There’s an article in the Wall Street Journal today entitled, “Credit-Ratings Firms Get Caught Up In Subprime Meltdown.” In some ways I anticipated this in my article at RealMoney, “Snarls in Insurance Investigation, Part 2.”
I experienced the difficulties that the ratings agencies had in 2001-2002 as a corporate bond manager. They are paid by the issuers, and have a conflict of interest. They can argue that they are zealous to protect their reputations, but in the short run, they get paid by issuers to rate deals. Only in times of crisis do they adjust their standards to meet the needs of the bond buyers.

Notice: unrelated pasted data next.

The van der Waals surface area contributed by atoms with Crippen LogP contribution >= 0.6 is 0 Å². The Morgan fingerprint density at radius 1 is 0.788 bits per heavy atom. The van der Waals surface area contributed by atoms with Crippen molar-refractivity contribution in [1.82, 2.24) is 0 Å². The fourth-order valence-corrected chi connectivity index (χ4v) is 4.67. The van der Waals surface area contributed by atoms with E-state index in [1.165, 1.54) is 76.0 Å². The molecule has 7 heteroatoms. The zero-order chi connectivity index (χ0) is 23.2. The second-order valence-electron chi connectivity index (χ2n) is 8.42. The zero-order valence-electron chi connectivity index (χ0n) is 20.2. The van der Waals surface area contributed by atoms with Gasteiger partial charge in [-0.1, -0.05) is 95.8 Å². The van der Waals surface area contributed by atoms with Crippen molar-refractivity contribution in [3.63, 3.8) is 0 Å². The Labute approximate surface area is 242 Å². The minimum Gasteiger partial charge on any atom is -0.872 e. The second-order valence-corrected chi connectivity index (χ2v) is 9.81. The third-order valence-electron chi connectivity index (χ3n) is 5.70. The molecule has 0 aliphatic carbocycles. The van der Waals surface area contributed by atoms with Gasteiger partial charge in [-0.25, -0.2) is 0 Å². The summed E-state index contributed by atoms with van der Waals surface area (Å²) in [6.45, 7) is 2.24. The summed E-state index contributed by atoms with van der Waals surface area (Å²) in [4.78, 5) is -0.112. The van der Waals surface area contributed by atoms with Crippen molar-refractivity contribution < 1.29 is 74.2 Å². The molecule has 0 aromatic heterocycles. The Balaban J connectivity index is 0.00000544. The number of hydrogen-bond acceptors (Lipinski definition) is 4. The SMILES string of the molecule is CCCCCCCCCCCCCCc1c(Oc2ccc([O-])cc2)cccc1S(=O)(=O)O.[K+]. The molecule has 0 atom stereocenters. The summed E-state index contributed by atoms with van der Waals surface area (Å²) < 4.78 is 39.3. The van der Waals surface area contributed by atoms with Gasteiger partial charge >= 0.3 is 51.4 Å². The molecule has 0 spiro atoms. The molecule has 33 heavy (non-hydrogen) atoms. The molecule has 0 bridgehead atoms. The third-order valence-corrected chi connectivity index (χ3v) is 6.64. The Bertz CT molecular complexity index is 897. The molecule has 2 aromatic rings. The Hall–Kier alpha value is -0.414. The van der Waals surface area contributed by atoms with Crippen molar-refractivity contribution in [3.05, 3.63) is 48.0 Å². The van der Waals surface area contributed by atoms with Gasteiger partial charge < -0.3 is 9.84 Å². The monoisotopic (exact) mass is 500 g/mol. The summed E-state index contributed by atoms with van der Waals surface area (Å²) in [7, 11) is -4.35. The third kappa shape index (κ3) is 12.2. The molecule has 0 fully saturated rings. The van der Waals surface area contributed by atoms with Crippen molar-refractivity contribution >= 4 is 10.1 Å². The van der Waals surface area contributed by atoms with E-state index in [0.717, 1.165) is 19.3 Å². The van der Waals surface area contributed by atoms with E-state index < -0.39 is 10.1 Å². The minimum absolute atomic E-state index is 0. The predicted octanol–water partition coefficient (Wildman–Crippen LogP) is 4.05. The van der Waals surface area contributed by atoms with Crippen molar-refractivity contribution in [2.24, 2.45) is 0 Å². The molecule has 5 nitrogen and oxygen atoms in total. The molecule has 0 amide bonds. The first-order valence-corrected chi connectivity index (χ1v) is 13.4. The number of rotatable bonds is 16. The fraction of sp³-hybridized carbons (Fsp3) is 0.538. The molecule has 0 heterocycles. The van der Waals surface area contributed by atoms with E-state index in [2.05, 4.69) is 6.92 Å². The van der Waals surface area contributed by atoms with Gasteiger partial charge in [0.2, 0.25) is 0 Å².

In short, the problems with the ratings agencies are the same as the problems with auditors. He who pays the piper calls the tune. Except in crises, the ratings agencies are more beholden to the issuers than their subscribers. All the more reason to allow alternative ratings agencies into existence, to challenge their oligopoly.